loading page

UAV-Lidar Data Combined with Multispectral and Thermal Infrared Imagery May Increase the Accuracy of Water Vapor Flux Estimates in Heterogeneous Vegetated Areas.
  • Katerina Trepekli,
  • Andreas Westergaard-Nielsen,
  • Thomas Friborg
Katerina Trepekli
University of Copenhagen

Corresponding Author:atr@ign.ku.dk

Author Profile
Andreas Westergaard-Nielsen
Københavns Universitet,University of Tasmania,University of Copenhagen
Author Profile
Thomas Friborg
Københavns Universitet
Author Profile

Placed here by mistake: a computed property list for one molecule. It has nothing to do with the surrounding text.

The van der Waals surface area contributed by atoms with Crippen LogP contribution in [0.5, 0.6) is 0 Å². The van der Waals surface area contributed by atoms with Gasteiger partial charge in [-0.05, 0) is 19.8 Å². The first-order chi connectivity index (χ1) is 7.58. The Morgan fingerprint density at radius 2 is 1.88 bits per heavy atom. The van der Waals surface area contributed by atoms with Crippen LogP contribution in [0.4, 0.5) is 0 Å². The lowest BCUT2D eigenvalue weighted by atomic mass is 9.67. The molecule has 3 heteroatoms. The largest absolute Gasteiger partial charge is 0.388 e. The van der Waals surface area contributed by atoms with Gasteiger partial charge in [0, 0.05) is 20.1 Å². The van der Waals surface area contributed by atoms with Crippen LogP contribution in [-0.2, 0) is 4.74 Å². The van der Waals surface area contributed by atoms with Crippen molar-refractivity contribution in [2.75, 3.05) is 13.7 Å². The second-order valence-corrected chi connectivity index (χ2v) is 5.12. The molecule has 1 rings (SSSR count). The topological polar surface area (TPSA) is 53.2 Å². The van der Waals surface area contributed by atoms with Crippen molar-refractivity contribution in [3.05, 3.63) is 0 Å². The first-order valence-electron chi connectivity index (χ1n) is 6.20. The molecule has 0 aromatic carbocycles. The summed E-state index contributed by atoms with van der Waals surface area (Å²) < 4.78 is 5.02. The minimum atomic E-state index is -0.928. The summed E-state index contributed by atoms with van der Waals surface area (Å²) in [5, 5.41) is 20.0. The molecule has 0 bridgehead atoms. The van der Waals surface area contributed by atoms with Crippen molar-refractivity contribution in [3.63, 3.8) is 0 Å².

Advances in remote sensing technology, notably in UAV Light Detection and Ranging (Lidar), may yield to better predictions of the implications of land cover alterations on greenhouse gas (GHG) exchanges by facilitating the acquisition of high-resolution information on surface topography and vegetation structure. Although surface morphology is fundamentally related to the magnitude of aerodynamic roughness length (zo) and zero place displacement height (d), assigning appropriate values to estimate energy and GHG fluxes remains challenging. In this study, we evaluate the effectiveness of a workflow for processing small-footprint point clouds from a UAV-Lidar system, multispectral and thermal infrared data in order to obtain necessitated parameters for calculation of water vapor fluxes over a mixed canopy, populated by agricultural vegetation and evergreen trees in Denmark. Point cloud data are classified into ground and vegetation using the progressive triangulated irregular network densification algorithm, and are interpolated with the kriging method to generate canopy height models (CHMs) with 0.5 m pixel resolution. CHMs are then delineated using the watershed algorithm to extract geometrical characteristics, orientation and spacing of the low and high vegetation and assign them to four morphometric roughness models that calculate zo and d. The rasterized aerodynamic resistance maps are rectified with thermal and multispectral orthomosaics to obtain the spatial distribution of available energy, sensible heat and water vapor fluxes by incorporating these terms into a surface energy balance model. The Lidar-derived geometric attributes are validated with selected ground truth data and the modeled water vapor fluxes are compared with eddy covariance measurements. Derivation of more precise high-resolution aerodynamic parameters and reflectance characteristics from UAV-based instrumentation can increase the accuracy of water flux estimates of a canopy under surface heterogeneity conditions and may confine the uncertainty in describing the propagation of their long-term effects on ecosystem’s resilience.